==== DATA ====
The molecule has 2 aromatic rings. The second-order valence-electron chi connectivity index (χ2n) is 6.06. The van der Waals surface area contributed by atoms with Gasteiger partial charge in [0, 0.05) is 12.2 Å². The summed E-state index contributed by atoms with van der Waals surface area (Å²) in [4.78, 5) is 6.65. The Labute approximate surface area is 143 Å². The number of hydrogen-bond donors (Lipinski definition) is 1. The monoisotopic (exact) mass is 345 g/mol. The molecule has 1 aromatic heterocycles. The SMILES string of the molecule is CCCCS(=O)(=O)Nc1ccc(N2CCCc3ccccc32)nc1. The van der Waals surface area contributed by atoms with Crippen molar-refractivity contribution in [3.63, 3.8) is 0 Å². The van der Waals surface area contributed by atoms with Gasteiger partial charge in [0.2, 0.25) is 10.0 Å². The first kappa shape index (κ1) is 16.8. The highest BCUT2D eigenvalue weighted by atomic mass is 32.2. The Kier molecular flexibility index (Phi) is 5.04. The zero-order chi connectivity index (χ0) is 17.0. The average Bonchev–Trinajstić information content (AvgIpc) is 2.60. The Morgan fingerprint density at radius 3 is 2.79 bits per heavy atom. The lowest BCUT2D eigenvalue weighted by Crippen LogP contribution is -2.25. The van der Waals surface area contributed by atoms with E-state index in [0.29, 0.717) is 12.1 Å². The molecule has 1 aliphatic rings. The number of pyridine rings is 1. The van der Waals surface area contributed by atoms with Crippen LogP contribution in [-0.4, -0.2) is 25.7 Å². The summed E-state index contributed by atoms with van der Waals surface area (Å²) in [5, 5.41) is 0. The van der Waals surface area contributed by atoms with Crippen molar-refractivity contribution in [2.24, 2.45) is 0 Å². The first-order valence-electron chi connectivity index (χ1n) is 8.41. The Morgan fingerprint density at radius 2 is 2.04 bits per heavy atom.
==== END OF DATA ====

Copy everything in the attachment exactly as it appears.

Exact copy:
The molecule has 2 aromatic rings. The second-order valence-electron chi connectivity index (χ2n) is 6.06. The van der Waals surface area contributed by atoms with Gasteiger partial charge in [0, 0.05) is 12.2 Å². The summed E-state index contributed by atoms with van der Waals surface area (Å²) in [4.78, 5) is 6.65. The Labute approximate surface area is 143 Å². The number of hydrogen-bond donors (Lipinski definition) is 1. The monoisotopic (exact) mass is 345 g/mol. The molecule has 1 aromatic heterocycles. The SMILES string of the molecule is CCCCS(=O)(=O)Nc1ccc(N2CCCc3ccccc32)nc1. The van der Waals surface area contributed by atoms with Crippen molar-refractivity contribution in [3.63, 3.8) is 0 Å². The van der Waals surface area contributed by atoms with Gasteiger partial charge in [0.2, 0.25) is 10.0 Å². The first kappa shape index (κ1) is 16.8. The highest BCUT2D eigenvalue weighted by atomic mass is 32.2. The Kier molecular flexibility index (Phi) is 5.04. The zero-order chi connectivity index (χ0) is 17.0. The average Bonchev–Trinajstić information content (AvgIpc) is 2.60. The Morgan fingerprint density at radius 3 is 2.79 bits per heavy atom. The lowest BCUT2D eigenvalue weighted by Crippen LogP contribution is -2.25. The van der Waals surface area contributed by atoms with E-state index in [0.29, 0.717) is 12.1 Å². The molecule has 1 aliphatic rings. The number of pyridine rings is 1. The van der Waals surface area contributed by atoms with Crippen LogP contribution in [-0.4, -0.2) is 25.7 Å². The summed E-state index contributed by atoms with van der Waals surface area (Å²) in [5, 5.41) is 0. The van der Waals surface area contributed by atoms with Crippen molar-refractivity contribution in [2.24, 2.45) is 0 Å². The first-order valence-electron chi connectivity index (χ1n) is 8.41. The Morgan fingerprint density at radius 2 is 2.04 bits per heavy atom.